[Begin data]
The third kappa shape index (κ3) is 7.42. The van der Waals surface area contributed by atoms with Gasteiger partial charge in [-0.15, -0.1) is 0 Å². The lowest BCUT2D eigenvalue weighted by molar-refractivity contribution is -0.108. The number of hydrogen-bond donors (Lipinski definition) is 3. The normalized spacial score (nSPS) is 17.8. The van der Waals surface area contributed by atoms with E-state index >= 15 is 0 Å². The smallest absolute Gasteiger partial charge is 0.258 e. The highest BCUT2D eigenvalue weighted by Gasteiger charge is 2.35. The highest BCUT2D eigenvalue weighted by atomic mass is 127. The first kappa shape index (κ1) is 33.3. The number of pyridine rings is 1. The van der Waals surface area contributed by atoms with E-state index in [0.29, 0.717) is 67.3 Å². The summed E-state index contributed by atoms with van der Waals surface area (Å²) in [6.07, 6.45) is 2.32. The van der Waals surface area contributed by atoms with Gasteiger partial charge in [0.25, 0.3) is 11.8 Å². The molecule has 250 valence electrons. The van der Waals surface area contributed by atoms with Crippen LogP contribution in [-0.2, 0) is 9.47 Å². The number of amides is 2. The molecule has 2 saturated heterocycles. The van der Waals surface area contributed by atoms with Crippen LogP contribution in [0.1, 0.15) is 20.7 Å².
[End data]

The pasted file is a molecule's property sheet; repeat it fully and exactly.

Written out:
The third kappa shape index (κ3) is 7.42. The van der Waals surface area contributed by atoms with Gasteiger partial charge in [-0.15, -0.1) is 0 Å². The lowest BCUT2D eigenvalue weighted by molar-refractivity contribution is -0.108. The number of hydrogen-bond donors (Lipinski definition) is 3. The normalized spacial score (nSPS) is 17.8. The van der Waals surface area contributed by atoms with E-state index >= 15 is 0 Å². The smallest absolute Gasteiger partial charge is 0.258 e. The highest BCUT2D eigenvalue weighted by Gasteiger charge is 2.35. The highest BCUT2D eigenvalue weighted by atomic mass is 127. The first kappa shape index (κ1) is 33.3. The number of pyridine rings is 1. The van der Waals surface area contributed by atoms with E-state index in [0.29, 0.717) is 67.3 Å². The summed E-state index contributed by atoms with van der Waals surface area (Å²) in [6.07, 6.45) is 2.32. The van der Waals surface area contributed by atoms with Gasteiger partial charge in [0.25, 0.3) is 11.8 Å². The molecule has 250 valence electrons. The van der Waals surface area contributed by atoms with Crippen LogP contribution in [-0.2, 0) is 9.47 Å². The number of amides is 2. The molecule has 2 saturated heterocycles. The van der Waals surface area contributed by atoms with Crippen LogP contribution in [0.1, 0.15) is 20.7 Å².